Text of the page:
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VfB Oldenburg
Full nameVerein für Bewegungsspiele e.V. Oldenburg
Founded1897; 127 years ago (1897)[1]
ChairmanWolfgang Sidka
ManagerFuat Kılıç
LeagueRegionalliga Nord
2022–233. Liga, 18th of 20 (relegated)
WebsiteClub website
Current season

VfB Oldenburg is a German association football club based in Oldenburg, Lower Saxony. In the 2022–23 season, they play in the 3. Liga, the third level of football in Germany.


Historical chart of VfB Oldenburg league performance

Founded by a group of high school boys as FC 1897 Oldenburg on 17 October 1897, they merged with FV Germania 1903 Oldenburg in 1919 and adopted their current name. Their interests were football, cricket and track. Within a year the club acquired an old velodrome in Donnerschwee – part of the town of Oldenburg today – and converted it to a football ground.

The club played for two seasons in the Gauliga Weser-Ems (I), just before the end of the war, from 1942 to 1944.

After again restoring their ground in the aftermath of World War II, the club was able to pick up play in the Oberliga Nord in the 1949–50 season, but immediately found themselves relegated to tier II. They made another single season appearance in the upper league in 1955–56, before returning for a run of three seasons from 1960 to 1963 in the lead up to the formation of the Bundesliga, Germany's new professional football league. Oldenburg did not qualify for the new circuit and found themselves in the Regionalliga Nord (II). They played at that level until the mid-1970s when they slipped into the Amateur Oberliga Nord (III).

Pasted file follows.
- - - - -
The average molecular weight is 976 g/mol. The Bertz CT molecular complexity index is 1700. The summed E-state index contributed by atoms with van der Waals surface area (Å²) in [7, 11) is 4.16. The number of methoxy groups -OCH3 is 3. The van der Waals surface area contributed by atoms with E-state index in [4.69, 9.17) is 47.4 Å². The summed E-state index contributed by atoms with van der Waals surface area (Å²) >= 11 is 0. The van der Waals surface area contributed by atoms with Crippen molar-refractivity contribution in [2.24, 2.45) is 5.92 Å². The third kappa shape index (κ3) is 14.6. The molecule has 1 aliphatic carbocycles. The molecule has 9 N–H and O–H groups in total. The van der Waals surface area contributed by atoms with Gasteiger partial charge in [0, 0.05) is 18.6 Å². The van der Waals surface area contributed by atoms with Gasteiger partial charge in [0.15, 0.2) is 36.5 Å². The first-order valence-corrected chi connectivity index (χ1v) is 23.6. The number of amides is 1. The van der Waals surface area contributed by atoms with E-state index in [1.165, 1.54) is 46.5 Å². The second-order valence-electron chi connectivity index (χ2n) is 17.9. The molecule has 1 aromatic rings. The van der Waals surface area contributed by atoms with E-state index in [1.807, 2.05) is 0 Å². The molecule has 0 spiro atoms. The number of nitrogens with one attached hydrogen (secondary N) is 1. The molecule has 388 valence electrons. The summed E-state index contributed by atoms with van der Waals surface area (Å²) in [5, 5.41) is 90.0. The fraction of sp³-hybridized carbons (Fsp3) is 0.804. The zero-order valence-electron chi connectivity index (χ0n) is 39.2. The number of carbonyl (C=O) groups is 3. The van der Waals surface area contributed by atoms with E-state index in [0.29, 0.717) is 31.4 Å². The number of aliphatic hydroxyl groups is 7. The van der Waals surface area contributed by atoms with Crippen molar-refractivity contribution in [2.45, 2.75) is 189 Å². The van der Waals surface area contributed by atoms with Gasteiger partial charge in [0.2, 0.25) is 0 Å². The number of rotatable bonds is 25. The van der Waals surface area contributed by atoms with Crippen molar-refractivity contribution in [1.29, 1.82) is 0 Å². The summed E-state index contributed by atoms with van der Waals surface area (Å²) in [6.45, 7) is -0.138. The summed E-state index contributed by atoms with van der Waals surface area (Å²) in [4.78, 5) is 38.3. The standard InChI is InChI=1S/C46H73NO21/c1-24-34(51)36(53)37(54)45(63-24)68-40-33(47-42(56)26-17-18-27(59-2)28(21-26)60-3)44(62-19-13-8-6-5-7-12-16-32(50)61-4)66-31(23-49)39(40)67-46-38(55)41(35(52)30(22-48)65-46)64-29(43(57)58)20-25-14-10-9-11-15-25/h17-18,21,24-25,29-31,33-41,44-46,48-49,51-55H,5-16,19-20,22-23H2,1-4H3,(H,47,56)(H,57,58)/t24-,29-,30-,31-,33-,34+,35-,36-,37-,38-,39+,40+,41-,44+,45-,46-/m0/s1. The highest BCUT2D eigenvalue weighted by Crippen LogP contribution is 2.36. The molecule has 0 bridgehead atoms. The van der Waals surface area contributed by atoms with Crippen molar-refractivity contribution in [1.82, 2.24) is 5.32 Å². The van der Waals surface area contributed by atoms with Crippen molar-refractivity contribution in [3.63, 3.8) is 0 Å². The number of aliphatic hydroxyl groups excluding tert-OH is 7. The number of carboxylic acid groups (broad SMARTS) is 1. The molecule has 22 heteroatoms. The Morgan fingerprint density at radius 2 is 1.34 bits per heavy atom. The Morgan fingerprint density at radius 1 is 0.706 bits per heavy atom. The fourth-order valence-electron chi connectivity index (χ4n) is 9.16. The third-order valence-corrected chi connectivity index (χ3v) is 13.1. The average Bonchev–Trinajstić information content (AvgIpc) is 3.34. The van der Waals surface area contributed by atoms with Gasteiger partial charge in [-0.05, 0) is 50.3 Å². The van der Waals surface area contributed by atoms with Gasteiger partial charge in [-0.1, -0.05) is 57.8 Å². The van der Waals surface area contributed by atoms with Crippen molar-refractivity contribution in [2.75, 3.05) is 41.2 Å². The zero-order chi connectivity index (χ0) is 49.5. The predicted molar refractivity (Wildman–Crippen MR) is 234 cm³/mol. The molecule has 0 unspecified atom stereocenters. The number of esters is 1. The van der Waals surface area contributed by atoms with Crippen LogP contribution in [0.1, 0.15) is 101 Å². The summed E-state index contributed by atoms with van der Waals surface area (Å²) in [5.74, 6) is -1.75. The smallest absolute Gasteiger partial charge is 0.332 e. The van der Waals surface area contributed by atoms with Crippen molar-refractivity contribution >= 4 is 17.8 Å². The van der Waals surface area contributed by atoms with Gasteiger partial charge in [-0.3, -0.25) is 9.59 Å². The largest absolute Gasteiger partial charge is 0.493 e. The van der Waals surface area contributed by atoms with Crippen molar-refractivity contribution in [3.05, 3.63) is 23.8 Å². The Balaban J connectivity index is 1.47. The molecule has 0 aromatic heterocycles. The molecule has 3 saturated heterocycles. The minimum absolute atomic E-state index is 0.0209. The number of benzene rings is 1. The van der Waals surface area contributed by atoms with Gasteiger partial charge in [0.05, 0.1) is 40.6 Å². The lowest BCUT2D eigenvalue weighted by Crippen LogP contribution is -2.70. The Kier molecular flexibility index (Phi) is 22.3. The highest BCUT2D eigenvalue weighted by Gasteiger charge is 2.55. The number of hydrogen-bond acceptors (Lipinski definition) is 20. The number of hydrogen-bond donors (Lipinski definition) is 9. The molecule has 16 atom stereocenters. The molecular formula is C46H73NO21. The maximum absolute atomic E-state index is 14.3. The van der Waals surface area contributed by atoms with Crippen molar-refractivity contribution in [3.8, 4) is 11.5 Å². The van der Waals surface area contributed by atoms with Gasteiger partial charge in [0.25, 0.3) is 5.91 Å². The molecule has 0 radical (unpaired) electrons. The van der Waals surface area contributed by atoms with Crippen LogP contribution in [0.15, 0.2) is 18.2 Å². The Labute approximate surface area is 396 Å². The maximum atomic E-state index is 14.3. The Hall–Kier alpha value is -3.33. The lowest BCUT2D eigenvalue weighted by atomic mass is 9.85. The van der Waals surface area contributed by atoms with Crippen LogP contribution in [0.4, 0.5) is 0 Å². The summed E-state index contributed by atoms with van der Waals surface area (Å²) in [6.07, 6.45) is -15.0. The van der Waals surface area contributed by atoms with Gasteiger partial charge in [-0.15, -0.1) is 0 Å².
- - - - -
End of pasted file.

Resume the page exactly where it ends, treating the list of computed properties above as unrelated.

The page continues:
They enjoyed their highest league finish in 1991–92. They finished bottom of the third level in 1999–2000, and came close to being dissolved due to financial problems.[1] After a decade of lower division play following relegation from the Regionalliga Nord in 2000, the club returned to this level in 2012 and played there until they were promoted to the 3. Liga in 2022 by beating BFC Dynamo in a promotion play-off.


Since 1991 VfB Oldenburg has been playing in the Marschweg-Stadion, which was opened in 1951.[2] It has a capacity of 15,200, of which 4,500 are seats and 10,700 standing places.[3] Its record attendance of 32,000 was achieved before reconstruction.[3]

Local derby rivalry

VfB Oldenburg has a local derby rivalry with VfL Oldenburg.[4][5]


Current squad

As of 17 September 2023[6]

Note: Flags indicate national team as defined under FIFA eligibility rules. Players may hold more than one non-FIFA nationality.

No. Pos. Nation Player
1 GK Germany GER Jhonny Peitzmeier
3 DF Germany GER Marcel Appiah
4 DF Germany GER Leon Deichmann
6 MF Germany GER Christopher Buchtmann
7 MF Germany GER Rafael Brand
8 MF Germany GER Drilon Demaj
9 FW Germany GER Max Wegner (captain)
10 MF Kosovo KOS Kamer Krasniqi
11 FW Germany GER Aurel Loubongo
13 FW Germany GER Linus Schäfer
14 MF Germany GER Ole Käuper
No. Pos. Nation Player
17 MF Austria AUT Patrick Möschl
18 MF Germany GER Pascal Richter
19 FW Germany GER Tom Gaida
20 DF Germany GER Marc Schröder
22 MF Germany GER Elijah Müller
23 FW Germany GER Phil Sarrasch
24 FW Germany GER Markus Ziereis
26 MF Germany GER Noah Plume
31 DF Germany GER Justin Plautz
44 DF Germany GER Nico Knystock
49 GK Germany GER Sebastian Mielitz



  1. ^ a b "VfB Oldenburg". Abseits Guide to Germany. Retrieved 29 August 2011.
  2. ^ "Marschwegstadion". Stadtmuseum Oldenburg (in German). Retrieved 5 August 2022.
  3. ^ a b "Marschwegstadion". VfB Oldenburg (in German). Retrieved 5 August 2022.
  4. ^ Zur Brügge, Jan (10 September 2018). "Neuer Stürmer schießt VfL zum 1:1 gegen VfB". NWZ (in German). Retrieved 1 June 2021.
  5. ^ "VfL Oldenburg vs VfB Oldenburg: Die Fotos vom hitzigen Regionalliga-Nord-Derby in der Huntestadt". Nordbuzz (in German). 9 September 2018. Retrieved 1 June 2021.
  6. ^ "Profi-Kader". VfB Oldenburg (in German). Retrieved 17 August 2023.